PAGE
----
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Chennai has a long and eventful history of floods. There has been hardly any monsoon that has not left Chennai flooded. The face of the Chief Minister may change but the flood scenes remain constant during the monsoon havoc. Renowned Tamil author Jayakanthan captured one such Chennai flood in his novelette Piralayam in 1965. The short novel with artist Gopu’s drawings was published in Ananda Vikatan magazine in April 1965.

Piralayam talks about the marginalized city dwellers of Chennai during a flood. Jayakanthan narrates in the book about lives that are pushed to a perilous condition during the flood. The story is told from the prism of such slum dwellers. Jayakanthan, talking about this novelette, once remarked, “Piralayam talks about the petty mindedness of people in the face of adversity. It is a story about how the so-called patrons hijack such human miseries to their advantage. Piralayam was part of a larger novel I was planning.”

Jayakanthan (Credit: Arunankapilan – Wikimedia Commons)

Jayakanthan mentions the English book “The Paraiah” as the source of inspiration for Piralayam. The book was based on the life and work of Colonel Henry Steel Olcott. Olcott, an American military officer and co-founder of Theosophical Society who started a school at Adyar, to provide educational upliftment to Pariayar community children. Started in 1894, it was the first school dedicated to the education of the community. Jayakanthan said that the books talked about the short description of children who studied in that school.

The book narrated the plight of the community. One boy from the community was sold to a farmer for an amount of Rs 3.25.

The story begins with the wedding of Ammasi’s adopted daughter and rickshaw driver Dheenan. The very night, Chennai’s skies open up and the rest of the story narrates the events that follow.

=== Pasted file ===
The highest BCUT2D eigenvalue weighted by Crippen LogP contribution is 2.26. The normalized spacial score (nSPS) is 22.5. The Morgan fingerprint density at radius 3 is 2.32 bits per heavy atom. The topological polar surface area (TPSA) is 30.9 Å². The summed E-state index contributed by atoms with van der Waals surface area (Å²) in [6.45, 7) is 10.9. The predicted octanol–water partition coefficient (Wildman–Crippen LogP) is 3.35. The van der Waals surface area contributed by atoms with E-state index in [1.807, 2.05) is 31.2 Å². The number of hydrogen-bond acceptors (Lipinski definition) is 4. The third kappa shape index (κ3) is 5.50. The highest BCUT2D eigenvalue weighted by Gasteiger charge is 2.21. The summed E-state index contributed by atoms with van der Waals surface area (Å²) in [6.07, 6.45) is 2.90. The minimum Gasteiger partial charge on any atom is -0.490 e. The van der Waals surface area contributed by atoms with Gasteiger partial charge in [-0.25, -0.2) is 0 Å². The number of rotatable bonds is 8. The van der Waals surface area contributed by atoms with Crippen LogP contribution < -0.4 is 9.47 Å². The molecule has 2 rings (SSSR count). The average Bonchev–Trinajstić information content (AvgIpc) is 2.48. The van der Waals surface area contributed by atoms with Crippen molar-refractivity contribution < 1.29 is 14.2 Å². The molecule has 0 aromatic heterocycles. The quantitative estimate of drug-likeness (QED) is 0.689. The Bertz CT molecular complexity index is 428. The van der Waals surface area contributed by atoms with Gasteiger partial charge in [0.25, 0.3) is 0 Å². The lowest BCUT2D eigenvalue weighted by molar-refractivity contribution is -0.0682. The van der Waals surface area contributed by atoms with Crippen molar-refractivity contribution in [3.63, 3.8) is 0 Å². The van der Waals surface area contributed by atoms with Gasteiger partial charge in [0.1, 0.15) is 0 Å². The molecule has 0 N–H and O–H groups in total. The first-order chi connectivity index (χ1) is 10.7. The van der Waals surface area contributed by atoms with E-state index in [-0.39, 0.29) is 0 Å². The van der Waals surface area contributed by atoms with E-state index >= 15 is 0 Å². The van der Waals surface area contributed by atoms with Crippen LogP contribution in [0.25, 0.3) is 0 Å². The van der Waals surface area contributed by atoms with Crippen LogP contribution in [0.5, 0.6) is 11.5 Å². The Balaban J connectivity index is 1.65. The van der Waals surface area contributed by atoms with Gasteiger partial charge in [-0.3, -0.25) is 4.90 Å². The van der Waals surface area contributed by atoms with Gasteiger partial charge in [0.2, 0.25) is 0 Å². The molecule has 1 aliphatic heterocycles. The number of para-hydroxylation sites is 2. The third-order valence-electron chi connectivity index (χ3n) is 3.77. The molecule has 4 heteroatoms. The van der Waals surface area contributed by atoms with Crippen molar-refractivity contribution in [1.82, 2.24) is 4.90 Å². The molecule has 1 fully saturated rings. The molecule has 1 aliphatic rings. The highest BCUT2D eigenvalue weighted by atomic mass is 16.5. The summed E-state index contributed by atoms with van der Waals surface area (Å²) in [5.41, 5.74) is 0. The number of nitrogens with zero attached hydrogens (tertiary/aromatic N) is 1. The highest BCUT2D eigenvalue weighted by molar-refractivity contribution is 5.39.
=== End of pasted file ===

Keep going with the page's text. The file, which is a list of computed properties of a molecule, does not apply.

Jayakanthan mentions the English book “The Paraiah” as the source of inspiration for Piralayam. The book was based on the life and work of Colonel Henry Steel Olcott. Olcott, an American military officer and co-founder of Theosophical Society who started a school at Adyar, to provide educational upliftment to Pariayar community children

In his narrative, Jayakanthan describes displaced slum dwellers as tribal people who enter a city from their forest dwellings. The slum dwellers gather up their children and their valuables – mostly small vessels and torn clothes – and were walking in a long queue towards the main road. Their battle cry was nothing but the wailing of children.

Piralayam details how the trees were uprooted in the rain and the telegraph poles – which we don’t see these days – had fallen on the roads. The media covers and sensationalizes flood news. The newspapers’ coverage was mostly on the city’s rich people doing charity works during the rains. The slum dwellers lodged in temporary shelters wait for food packets provided by affluent people.

Piralayam details how the trees were uprooted in the rain and the telegraph poles – which we don’t see these days – had fallen on the roads. The media covers and sensationalizes flood news. The newspapers’ coverage was mostly on the city’s rich people doing charity works during the rains. The slum dwellers lodged in temporary shelters wait for food packets provided by affluent people

The novelette narrates the life of slum dwellers lodged in these shelters. As the flood recedes, they worry about who would give them food packets the next day. The story ends with a character, Manickam, falling to death in an open drain.

Jayakanthan ends his novelette with a question. Would rain end the miserable lives of these people? Has anything changed for people living in Chennai’s margins?


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